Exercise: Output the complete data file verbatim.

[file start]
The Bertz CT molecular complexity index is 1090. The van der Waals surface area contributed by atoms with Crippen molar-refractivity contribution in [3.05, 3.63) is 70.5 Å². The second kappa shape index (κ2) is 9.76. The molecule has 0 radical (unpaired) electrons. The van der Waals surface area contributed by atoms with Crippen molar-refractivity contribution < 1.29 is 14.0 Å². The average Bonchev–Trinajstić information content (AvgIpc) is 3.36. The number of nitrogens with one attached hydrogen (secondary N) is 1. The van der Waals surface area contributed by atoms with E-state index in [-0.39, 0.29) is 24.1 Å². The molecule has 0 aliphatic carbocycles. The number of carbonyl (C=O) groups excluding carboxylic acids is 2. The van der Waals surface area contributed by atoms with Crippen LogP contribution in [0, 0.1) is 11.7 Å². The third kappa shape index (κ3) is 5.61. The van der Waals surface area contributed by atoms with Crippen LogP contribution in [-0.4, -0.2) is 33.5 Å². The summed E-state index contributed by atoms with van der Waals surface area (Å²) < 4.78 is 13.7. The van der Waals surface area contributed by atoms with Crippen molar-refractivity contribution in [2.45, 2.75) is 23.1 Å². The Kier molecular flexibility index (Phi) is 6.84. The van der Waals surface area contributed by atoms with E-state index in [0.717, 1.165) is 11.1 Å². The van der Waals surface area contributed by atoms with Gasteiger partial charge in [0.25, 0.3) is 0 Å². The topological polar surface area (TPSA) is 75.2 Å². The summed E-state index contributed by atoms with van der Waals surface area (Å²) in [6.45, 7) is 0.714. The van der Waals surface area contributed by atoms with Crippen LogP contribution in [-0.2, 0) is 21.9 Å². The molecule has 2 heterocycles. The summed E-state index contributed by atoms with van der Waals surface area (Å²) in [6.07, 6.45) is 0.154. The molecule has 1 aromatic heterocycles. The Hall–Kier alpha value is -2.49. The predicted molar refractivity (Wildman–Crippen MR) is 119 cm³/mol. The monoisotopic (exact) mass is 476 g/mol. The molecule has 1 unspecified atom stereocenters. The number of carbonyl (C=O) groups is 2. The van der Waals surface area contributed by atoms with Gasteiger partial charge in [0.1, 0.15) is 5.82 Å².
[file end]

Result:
The Bertz CT molecular complexity index is 1090. The van der Waals surface area contributed by atoms with Crippen molar-refractivity contribution in [3.05, 3.63) is 70.5 Å². The second kappa shape index (κ2) is 9.76. The molecule has 0 radical (unpaired) electrons. The van der Waals surface area contributed by atoms with Crippen molar-refractivity contribution < 1.29 is 14.0 Å². The average Bonchev–Trinajstić information content (AvgIpc) is 3.36. The number of nitrogens with one attached hydrogen (secondary N) is 1. The van der Waals surface area contributed by atoms with E-state index in [-0.39, 0.29) is 24.1 Å². The molecule has 0 aliphatic carbocycles. The number of carbonyl (C=O) groups excluding carboxylic acids is 2. The van der Waals surface area contributed by atoms with Crippen LogP contribution in [0, 0.1) is 11.7 Å². The third kappa shape index (κ3) is 5.61. The van der Waals surface area contributed by atoms with Crippen LogP contribution in [-0.4, -0.2) is 33.5 Å². The summed E-state index contributed by atoms with van der Waals surface area (Å²) < 4.78 is 13.7. The van der Waals surface area contributed by atoms with Crippen molar-refractivity contribution in [2.45, 2.75) is 23.1 Å². The Kier molecular flexibility index (Phi) is 6.84. The van der Waals surface area contributed by atoms with E-state index in [0.717, 1.165) is 11.1 Å². The van der Waals surface area contributed by atoms with Gasteiger partial charge in [0.25, 0.3) is 0 Å². The topological polar surface area (TPSA) is 75.2 Å². The summed E-state index contributed by atoms with van der Waals surface area (Å²) in [6.45, 7) is 0.714. The van der Waals surface area contributed by atoms with Crippen LogP contribution in [-0.2, 0) is 21.9 Å². The molecule has 2 heterocycles. The summed E-state index contributed by atoms with van der Waals surface area (Å²) in [6.07, 6.45) is 0.154. The molecule has 1 aromatic heterocycles. The Hall–Kier alpha value is -2.49. The predicted molar refractivity (Wildman–Crippen MR) is 119 cm³/mol. The monoisotopic (exact) mass is 476 g/mol. The molecule has 1 unspecified atom stereocenters. The number of carbonyl (C=O) groups is 2. The van der Waals surface area contributed by atoms with Gasteiger partial charge in [0.1, 0.15) is 5.82 Å².